In disasters, lessons save lives
By Tilly Smith

Friday, 26 December 2014

Apichart Weerawong,
Associated Press, 2005.

When I was 10 years old I was on holidays in Thailand with my family. We had been there a week and had just celebrated Christmas with family and friends on the beach the day before it all happened.

It was Boxing Day and I was on the beautiful white sand beach of Mai Cao, in Phuket. It was eight in the morning. I was enjoying a family walk before breakfast along the beach with my dad, Colin, mum, Penny, and seven-year-old sister Holly.

I had a watched a video before I went to Thailand and as soon as I got on the beach I recognized that the sea was not going in and out but was just coming in further and further on the beach. I also noticed there was a white froth on the surface of the sea and those were the two things that I linked back to the video and I just had a gut feeling that something was wrong.

I had watched the video at school. My geography teacher Mr. Karney at Danes Hill School, Oxshatt, Surrey, had put it on. I was in year six. He brought a tray into the class and there was a three-storey house made out of polystyrene and we would shake it and see that it fell down. We had a discussion on earthquakes and the sea, and an earthquake in the sea creates a tsunami. It was two weeks before we went on holiday.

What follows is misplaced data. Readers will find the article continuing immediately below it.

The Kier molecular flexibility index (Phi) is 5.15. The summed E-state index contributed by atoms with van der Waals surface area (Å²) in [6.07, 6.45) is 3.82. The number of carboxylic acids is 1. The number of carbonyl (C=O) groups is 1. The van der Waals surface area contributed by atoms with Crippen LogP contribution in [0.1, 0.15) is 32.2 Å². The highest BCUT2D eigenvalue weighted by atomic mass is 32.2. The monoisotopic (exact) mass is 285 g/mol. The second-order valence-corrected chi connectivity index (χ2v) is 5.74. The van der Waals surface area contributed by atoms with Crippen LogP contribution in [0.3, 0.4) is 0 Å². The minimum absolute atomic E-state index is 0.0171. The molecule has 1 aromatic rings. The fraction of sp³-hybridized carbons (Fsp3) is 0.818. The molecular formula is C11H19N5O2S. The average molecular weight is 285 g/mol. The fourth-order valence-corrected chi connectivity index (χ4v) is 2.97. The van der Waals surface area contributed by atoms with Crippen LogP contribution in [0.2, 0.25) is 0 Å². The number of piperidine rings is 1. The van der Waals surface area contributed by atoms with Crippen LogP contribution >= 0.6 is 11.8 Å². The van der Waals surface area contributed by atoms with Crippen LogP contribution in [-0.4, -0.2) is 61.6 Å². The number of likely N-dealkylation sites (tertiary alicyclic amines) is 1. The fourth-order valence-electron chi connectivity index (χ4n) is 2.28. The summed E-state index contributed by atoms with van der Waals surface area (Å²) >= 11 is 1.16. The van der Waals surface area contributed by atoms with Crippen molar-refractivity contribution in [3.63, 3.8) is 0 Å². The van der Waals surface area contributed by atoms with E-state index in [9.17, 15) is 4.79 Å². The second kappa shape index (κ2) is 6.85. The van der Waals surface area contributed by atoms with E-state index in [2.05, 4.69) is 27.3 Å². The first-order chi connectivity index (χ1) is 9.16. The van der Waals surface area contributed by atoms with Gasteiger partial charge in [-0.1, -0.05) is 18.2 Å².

We were walking along the beach and I got more and more paranoid because my mum was not responding and didn’t believe me so I ran back with my sister and dad and spoke to the security guard where my dad said I thought there was going to be a tsunami, a word he was not familiar with. In the meantime my mum had come running back and we were all screaming and that’s when the wall of water came up.

The security guard at that point received a message saying there was a tsunami in Indonesia and it was on its way. When I was on the beach I was getting hysterical and people overheard and then when we got the message from the security guard that there was one on the way that’s when everyone on the beach just ran.

Luckily we ran towards the hotel and we went to the lobby which was on the third floor from which you could see the waves coming in and it was manic, everyone grabbing their kids and going up to their rooms to get their passports. They wanted to leave and all the local staff were pleading with us to stay.

We were worried that there was going to be another tsunami coming. We went to a hotel that wasn’t completed on higher ground and they looked after us for a day and I remember looking at their television and the death toll just kept going up.

We saw people coming in who had lost family. We got people from other parts of Thailand coming in. I remember seeing this girl who had scars all over and she had got caught up in the waves. The beach was wrecked. The pool was wrecked.